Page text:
Sean Quinn: The man who transformed economic backwater
- 20 July 2012
- From the section Northern Ireland
Sean Quinn still inspires fierce loyalty in his home county of Fermanagh.
Throughout his spectacular fall from billionaire to bankrupt, people in the border community have stood by their man, taking to the streets in protest and demonstrating outside his former headquarters.
Many feel Sean Quinn has been made a scapegoat, while bankers have been bailed out and politicians who turned a blind eye to their excesses have wriggled off the hook.
Supporters say his legacy has been the thousands of jobs he created, and the families who depend on his companies for their livelihoods.
Back when Sean Quinn left school at the age of 14, County Fermanagh was an economic backwater.
He borrowed £100 to start a business selling gravel quarried from the family farm.
Many believe that what he achieved over the next 40 years was nothing short of an economic miracle, expanding his business empire from concrete blocks to roof tiles, cement works and glass manufacturing, radiators and insurance.
His interests expanded into global property, and at its height his companies employed more than 8,000 people.
Gerry Burns was chief executive at Fermanagh District Council between 1976 and 1996.
"I don't think anyone can in any way overstate the contribution that Sean Quinn made to this area at that time", he says.
"Sean Quinn produced thousands of jobs, and even though he was a billionaire, he was still just Sean Quinn to everybody."
In the early 1970s there was little industry in Fermanagh and the prospects for those looking for work were limited.
"What (the council) were trying to do was to develop tourism and that was really a mountain that had to be climbed, I mean, we were in the middle of all the Troubles too," says Mr Burns.
"It wasn't the time whenever outside interests would have invested, we couldn't get any investment.
"Sean Quinn really worked as an ordinary guy, working hard to eventually develop the necessary capital to put it in, and he really put it in to this place."
Mr Burns recalls when Prime Minister Margaret Thatcher arrived in County Fermanagh by helicopter and asked why there were so many empty roads in the local countryside.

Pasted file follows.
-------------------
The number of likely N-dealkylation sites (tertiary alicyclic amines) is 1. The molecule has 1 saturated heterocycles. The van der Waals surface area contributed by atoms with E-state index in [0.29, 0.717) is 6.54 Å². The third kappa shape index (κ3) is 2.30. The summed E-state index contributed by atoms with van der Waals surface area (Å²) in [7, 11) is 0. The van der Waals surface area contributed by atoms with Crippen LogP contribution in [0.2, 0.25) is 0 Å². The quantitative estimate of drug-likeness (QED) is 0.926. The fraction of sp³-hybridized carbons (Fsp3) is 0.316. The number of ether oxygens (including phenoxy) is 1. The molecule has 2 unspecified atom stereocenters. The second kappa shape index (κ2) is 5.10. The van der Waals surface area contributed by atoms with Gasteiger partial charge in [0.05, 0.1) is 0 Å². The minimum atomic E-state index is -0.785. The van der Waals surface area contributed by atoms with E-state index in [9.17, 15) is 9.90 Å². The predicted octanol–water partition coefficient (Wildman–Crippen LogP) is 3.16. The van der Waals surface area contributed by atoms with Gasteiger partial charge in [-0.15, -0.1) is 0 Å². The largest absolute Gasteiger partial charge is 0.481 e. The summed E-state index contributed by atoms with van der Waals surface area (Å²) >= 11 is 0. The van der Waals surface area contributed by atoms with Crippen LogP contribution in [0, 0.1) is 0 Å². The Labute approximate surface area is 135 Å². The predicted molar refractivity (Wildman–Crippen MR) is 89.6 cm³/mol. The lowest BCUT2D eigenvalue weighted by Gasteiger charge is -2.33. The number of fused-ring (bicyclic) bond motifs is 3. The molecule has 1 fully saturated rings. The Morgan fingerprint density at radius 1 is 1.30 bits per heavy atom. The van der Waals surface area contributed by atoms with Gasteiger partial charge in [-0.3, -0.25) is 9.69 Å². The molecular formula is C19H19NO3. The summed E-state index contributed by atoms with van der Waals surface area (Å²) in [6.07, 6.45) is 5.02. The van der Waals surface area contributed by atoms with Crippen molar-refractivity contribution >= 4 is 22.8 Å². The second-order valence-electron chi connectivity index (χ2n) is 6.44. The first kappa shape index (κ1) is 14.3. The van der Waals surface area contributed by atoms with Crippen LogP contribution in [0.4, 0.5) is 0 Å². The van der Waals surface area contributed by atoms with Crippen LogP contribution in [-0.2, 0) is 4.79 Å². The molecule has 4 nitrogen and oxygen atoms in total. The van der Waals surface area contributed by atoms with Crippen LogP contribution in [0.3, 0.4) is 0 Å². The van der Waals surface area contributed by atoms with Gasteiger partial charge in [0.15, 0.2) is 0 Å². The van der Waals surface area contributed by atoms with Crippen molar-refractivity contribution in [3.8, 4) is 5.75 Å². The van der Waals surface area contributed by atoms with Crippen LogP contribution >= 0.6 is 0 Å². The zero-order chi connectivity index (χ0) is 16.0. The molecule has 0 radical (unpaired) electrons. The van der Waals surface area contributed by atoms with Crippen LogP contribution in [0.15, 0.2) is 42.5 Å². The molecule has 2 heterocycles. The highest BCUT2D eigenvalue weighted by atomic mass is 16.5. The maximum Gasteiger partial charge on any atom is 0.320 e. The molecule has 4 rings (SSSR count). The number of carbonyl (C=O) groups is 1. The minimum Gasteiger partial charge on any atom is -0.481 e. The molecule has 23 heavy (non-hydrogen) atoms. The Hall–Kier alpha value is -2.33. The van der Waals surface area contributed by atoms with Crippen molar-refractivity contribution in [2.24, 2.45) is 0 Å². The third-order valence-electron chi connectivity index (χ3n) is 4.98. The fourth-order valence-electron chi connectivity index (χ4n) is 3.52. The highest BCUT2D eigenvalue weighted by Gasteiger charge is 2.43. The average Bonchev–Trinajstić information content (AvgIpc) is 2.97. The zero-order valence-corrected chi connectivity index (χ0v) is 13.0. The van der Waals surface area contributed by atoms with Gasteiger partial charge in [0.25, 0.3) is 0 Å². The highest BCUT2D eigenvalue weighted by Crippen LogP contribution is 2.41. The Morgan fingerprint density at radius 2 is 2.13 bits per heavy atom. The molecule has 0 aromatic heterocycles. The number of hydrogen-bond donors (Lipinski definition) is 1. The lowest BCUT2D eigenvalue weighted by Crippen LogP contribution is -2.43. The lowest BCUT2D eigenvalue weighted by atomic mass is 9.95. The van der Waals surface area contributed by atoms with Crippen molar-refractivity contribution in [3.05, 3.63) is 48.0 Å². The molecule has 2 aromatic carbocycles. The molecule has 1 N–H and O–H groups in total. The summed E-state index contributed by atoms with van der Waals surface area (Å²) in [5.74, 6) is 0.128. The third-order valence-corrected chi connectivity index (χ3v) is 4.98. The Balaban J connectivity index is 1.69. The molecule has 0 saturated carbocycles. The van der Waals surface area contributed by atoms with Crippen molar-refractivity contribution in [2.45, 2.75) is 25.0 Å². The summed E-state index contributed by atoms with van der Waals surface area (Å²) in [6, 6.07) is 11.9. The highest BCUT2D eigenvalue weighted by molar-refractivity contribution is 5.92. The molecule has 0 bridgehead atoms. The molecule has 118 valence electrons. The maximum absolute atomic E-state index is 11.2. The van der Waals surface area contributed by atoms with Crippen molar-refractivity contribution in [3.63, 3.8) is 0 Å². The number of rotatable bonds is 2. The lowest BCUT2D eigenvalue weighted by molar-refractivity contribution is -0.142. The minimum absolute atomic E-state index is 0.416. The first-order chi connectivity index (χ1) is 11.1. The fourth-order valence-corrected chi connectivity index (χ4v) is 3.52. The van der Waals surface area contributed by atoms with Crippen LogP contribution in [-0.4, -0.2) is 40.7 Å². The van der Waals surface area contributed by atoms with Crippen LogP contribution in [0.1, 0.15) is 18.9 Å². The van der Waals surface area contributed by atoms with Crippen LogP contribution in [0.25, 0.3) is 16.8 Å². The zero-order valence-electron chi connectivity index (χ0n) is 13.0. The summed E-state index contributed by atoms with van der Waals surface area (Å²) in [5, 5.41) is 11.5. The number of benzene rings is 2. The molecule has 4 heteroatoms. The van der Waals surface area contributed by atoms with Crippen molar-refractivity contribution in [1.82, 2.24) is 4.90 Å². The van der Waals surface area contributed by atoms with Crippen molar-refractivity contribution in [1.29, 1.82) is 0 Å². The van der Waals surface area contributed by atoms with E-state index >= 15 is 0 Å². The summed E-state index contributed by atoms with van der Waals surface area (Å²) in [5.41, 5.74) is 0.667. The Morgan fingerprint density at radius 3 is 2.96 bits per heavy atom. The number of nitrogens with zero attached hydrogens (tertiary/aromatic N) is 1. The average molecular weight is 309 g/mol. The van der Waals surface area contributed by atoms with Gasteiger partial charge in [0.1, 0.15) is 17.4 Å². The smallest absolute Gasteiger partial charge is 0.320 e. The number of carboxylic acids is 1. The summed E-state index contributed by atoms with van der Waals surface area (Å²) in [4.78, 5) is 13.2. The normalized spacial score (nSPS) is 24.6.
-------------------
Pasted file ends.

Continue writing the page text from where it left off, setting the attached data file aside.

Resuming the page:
"These were all the lanes that Sean Quinn had built for the farmers through his concrete works.
"If we had more entrepreneurs like Sean Quinn this country would be top of the world."
At a time when many of those who know Sean Quinn will defend him to the last, others have turned against him and see him as a villain, desperate to keep his family's assets out of the reach of the bank and the Irish taxpayer.
Mr Burns believes part of Sean Quinn's troubles are because he shunned the media and wasn't interested in courting political favour.
"Sean Quinn has never been a man who cultivated the inside track, he was just the ordinary guy."
"He never was one of the establishment - he never got in to the big league, whether it be Dublin or London or anywhere else.
"He was from Enniskillen; he did his best here and was respected by people."
This week a small group of protesters has gathered outside the Quinn Manufacturing Group.
The Rynn brothers from County Roscommon manage a quarry and transport company which has supplied material to the cement works for 20 years, but they have been told there is no work for them over the summer.
Peter Rynn said: "When I met Sean Quinn first, we made a deal drawing this Arigna shale and he told me I'd be a very old man before my contract would be up.
"He shook my hand and a handshake to him was as good as anything written down - his handshake was his honour."
When Sean Quinn's empire was stripped from his control by Anglo Irish Bank last year, he vowed he would write a tell-all book.
If his memoirs are indeed ever published, the story of the man who had everything and lost it all will be a sensational read.